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Townshend Cellar founder Don Townshend dies at 64; vintner remembered for creativity, hard work

UPDATED: Thu., Dec. 31, 2020

Though friends, family and colleagues say they’ve always been inspired by Don Townshend’s business sense, his flair for winemaking and his willingness to help others, most say what they really admired was his persistent courage to pursue what he loved.

Townshend died on Dec. 20 after falling from a roof in Montana during a construction project. He was 64 .

Townshend, a former engineer turned winemaker, founded Townshend Cellar and was one of the fathers of Spokane’s wine boom in the early 2000s. He moved to Spokane in the 1980s for a career in heating and air conditioning and made his first barrel of wine in his basement, later holding a tasting in his garage and leaving behind a thriving winery that produces thousands of barrels a year.

Townshend’s son, Michael Townshend, who along with his brother Brendon Townshend purchased the winery from their father in 2018, said his father approached everything in life with boundless energy, tackling problems as an engineer, mastering winemaking, learning woodworking and remodeling houses.

“I think the biggest thing he taught me and my brother that’s really important is if you’re not happy doing what you’re doing, don’t do it,” he said. “If you’re not finding joy, there’s no point in doing it.”

Townshend grew up in Fairbanks, Alaska and spent his early life on the campus of University of Alaska Fairbanks, where his father worked doing geological surveys. Townshend eventually attended school there, earning a degree in civil engineering before he started work on the Trans-Alaska Pipeline System. Townshend eventually got a job in heating and air conditioning systems, moved to Wisconsin for a year of training and then moved to Spokane to start his career.

Townshend eventually met clients connected to winemaking through that work. In the early 1990s, he began to experiment with making wine, brewing his first batch at home and eventually getting the whole family involved in every step of the process.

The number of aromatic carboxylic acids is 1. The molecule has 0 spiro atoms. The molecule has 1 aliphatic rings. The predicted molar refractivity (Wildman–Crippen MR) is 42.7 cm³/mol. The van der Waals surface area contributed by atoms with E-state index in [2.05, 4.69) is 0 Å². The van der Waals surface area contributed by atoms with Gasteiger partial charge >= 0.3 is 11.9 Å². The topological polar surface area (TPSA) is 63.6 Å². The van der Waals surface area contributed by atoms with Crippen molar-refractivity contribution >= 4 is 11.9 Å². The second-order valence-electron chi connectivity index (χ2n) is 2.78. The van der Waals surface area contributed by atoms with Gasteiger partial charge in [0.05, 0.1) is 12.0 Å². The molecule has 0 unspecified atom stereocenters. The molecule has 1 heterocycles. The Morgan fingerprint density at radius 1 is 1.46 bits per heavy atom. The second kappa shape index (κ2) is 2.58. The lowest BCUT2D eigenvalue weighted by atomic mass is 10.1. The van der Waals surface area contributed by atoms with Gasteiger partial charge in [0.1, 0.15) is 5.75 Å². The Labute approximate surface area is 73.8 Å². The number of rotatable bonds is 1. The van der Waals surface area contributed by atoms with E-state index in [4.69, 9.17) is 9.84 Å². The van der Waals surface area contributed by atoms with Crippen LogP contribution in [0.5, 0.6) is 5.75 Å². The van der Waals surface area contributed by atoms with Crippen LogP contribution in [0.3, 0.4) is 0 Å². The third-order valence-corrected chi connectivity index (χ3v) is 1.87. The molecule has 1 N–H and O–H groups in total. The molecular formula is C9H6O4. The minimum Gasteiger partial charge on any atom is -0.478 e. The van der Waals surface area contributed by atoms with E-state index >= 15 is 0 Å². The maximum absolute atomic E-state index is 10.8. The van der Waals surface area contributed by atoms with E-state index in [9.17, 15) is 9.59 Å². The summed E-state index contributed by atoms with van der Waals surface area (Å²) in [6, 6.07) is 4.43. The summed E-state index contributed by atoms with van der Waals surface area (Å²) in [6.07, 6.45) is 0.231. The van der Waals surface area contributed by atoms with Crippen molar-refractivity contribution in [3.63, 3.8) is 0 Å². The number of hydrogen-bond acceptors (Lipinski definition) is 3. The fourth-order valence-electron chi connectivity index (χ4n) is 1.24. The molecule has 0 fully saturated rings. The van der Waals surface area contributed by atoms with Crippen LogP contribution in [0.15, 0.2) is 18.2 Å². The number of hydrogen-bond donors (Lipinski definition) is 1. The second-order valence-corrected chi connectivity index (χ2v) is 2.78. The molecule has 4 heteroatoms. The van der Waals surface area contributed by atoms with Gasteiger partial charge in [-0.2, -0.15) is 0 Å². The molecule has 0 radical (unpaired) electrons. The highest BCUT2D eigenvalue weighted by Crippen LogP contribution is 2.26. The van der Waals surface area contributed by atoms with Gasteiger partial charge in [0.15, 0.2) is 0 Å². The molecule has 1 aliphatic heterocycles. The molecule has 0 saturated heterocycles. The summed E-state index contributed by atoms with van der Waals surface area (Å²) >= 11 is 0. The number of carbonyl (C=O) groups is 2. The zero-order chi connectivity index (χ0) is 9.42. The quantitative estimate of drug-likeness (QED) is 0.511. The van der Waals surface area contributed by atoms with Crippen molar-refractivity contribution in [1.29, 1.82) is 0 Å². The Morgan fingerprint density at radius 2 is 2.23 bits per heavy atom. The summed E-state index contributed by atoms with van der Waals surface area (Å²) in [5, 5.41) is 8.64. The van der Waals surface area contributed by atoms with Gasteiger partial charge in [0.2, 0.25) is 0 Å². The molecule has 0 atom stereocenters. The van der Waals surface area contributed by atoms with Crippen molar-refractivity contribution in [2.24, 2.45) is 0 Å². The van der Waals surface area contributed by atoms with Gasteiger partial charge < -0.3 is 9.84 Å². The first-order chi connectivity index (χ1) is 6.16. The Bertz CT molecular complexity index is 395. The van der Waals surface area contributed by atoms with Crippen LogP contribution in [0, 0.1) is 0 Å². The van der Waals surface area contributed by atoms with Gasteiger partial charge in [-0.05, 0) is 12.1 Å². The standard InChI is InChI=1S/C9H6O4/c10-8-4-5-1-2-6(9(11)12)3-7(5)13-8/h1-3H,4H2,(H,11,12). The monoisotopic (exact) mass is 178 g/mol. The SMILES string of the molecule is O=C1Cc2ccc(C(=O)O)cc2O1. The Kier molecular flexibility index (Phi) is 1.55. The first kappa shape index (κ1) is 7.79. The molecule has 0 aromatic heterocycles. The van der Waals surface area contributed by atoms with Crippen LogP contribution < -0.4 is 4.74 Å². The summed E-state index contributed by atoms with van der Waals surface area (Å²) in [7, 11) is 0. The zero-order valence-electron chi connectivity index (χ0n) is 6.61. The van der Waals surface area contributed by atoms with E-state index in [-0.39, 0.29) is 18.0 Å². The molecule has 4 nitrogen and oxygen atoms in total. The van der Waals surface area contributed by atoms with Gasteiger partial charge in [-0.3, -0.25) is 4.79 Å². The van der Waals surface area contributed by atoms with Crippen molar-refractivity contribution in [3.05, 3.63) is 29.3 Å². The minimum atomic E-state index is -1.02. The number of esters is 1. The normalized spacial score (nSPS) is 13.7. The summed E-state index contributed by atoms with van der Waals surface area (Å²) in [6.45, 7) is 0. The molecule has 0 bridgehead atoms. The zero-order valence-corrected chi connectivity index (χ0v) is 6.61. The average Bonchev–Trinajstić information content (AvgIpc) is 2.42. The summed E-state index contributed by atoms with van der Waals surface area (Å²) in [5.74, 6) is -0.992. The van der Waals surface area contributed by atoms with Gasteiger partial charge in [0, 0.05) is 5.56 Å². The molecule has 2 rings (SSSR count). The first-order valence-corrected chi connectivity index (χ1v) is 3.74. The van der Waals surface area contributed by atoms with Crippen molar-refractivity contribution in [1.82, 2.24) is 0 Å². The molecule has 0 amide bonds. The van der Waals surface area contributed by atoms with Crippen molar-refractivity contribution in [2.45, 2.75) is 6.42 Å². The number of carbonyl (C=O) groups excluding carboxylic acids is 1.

Michelle Townshend, Don Townshend’s ex-wife, said family had been a major part of the business since their first barrel of wine, and the children jumped into vats of grapes and stomped them down with their bare feet. The family went huckleberry-picking and worked together to purchase berries from other pickers to gather enough for a huckleberry port.

“It was very humble beginnings,” she said.

The Townshend winery now has a tasting room in Green Bluff and a large production facility in Spokane. The Townshends divorced when their sons were in high school, but still remained close, living down the road from each other for years.

Michelle Townshend said she believed her husband’s fascination with wine started with interest in the chemistry, the transformative aspect of taking a grape and turning it into a new variety of wine. She said he also liked to make the type of wine he enjoyed, and said that was the advice he would give at a tasting.

“If you were to come into the tasting room with Don behind the counter and were maybe embarrassed that you were talking to the winemaker and didn’t know, or have a sophisticated palate, he would say, ‘It doesn’t matter, drink what you like to drink,’ ” she said.

Townshend’s former colleagues said they also admired how approachable he and the wines he made were.

Mike Scott, former owner of Lone Canary Winery and a former co-owner of Caterina Winery in Spokane, said Townshend was known early on as someone who asked a lot of questions.

He eventually paid every question he asked about winemaking forward, helping out other wineries whenever they needed someone who was mechanically inclined and sharing the knowledge he gained over the years.

“When the need arose, he was one of the most generous men in sharing his insight, and if you had a piece of machinery go down, he would throw his in the back of his truck and bring it down to your winery so you could carry on,” he said.

Scott, now a wine distributor, said Townshend’s legacy can still be seen in Spokane’s wine community. He said several wines made by the Townshends, including their T3 blend, their red table wine and their Vortex wine, helped grow the profile of Washington’s emerging wine scene, and helped put Spokane’s wines on the map.

“Don’s energy, creativity and innate salesmanship really helped the Spokane wine industry take off,” he said.

Greg Lipsker, co-owner of Barrister Winery in Spokane, echoed Scott’s sentiment, saying the varieties of wine Townshend developed helped draw in new customers who maybe were intimidated by traditional brands and varieties, and wanted something that both tasted good and that they could afford.

“I think those wines, the T3 and the Vortex, introduced a lot of people to wine that may not have experienced it otherwise,” Lipsker said.

He said he also admired where the business is now, and the care and mentorship Townshend offered both his sons as they have worked to take over the business.

“He was there to mentor them,” he said. “It was fun to watch the second generation come along and see Don oversee them.”

Michael Townshend said one of his favorite things about his father was how hard he worked, even toward the end of his life. He said his father instilled that work ethic in him and his brother, and made sure all three of them understood every part of winemaking and business.

“It wasn’t delegate this and that, the jobs he didn’t want to do; he taught us a really strong work ethic, which is what I admire most about him,” Michael Townshend said. “It was just the way he was.”

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